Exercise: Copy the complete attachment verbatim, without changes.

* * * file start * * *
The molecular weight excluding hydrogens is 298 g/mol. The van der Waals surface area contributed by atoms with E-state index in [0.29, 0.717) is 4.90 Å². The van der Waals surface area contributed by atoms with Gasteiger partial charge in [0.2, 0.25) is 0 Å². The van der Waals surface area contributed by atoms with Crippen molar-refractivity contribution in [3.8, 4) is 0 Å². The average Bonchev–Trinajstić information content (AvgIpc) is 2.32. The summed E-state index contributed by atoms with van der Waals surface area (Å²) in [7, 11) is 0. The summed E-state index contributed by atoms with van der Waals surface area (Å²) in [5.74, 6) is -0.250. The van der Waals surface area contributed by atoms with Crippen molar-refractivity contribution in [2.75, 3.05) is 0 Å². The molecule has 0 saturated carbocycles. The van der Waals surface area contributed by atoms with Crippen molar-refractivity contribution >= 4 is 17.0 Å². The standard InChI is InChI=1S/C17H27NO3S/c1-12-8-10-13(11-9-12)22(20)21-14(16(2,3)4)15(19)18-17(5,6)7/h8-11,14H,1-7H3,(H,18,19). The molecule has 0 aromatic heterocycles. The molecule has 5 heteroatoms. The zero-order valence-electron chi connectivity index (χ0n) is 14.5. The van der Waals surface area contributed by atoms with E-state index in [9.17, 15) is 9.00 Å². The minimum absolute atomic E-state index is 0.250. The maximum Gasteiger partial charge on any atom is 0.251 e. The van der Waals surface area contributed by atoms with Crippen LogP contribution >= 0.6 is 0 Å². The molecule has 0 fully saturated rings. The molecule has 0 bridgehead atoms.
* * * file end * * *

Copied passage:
The molecular weight excluding hydrogens is 298 g/mol. The van der Waals surface area contributed by atoms with E-state index in [0.29, 0.717) is 4.90 Å². The van der Waals surface area contributed by atoms with Gasteiger partial charge in [0.2, 0.25) is 0 Å². The van der Waals surface area contributed by atoms with Crippen molar-refractivity contribution in [3.8, 4) is 0 Å². The average Bonchev–Trinajstić information content (AvgIpc) is 2.32. The summed E-state index contributed by atoms with van der Waals surface area (Å²) in [7, 11) is 0. The summed E-state index contributed by atoms with van der Waals surface area (Å²) in [5.74, 6) is -0.250. The van der Waals surface area contributed by atoms with Crippen molar-refractivity contribution in [2.75, 3.05) is 0 Å². The molecule has 0 saturated carbocycles. The van der Waals surface area contributed by atoms with Crippen molar-refractivity contribution >= 4 is 17.0 Å². The standard InChI is InChI=1S/C17H27NO3S/c1-12-8-10-13(11-9-12)22(20)21-14(16(2,3)4)15(19)18-17(5,6)7/h8-11,14H,1-7H3,(H,18,19). The molecule has 0 aromatic heterocycles. The molecule has 5 heteroatoms. The zero-order valence-electron chi connectivity index (χ0n) is 14.5. The van der Waals surface area contributed by atoms with E-state index in [9.17, 15) is 9.00 Å². The minimum absolute atomic E-state index is 0.250. The maximum Gasteiger partial charge on any atom is 0.251 e. The van der Waals surface area contributed by atoms with Crippen LogP contribution >= 0.6 is 0 Å². The molecule has 0 fully saturated rings. The molecule has 0 bridgehead atoms.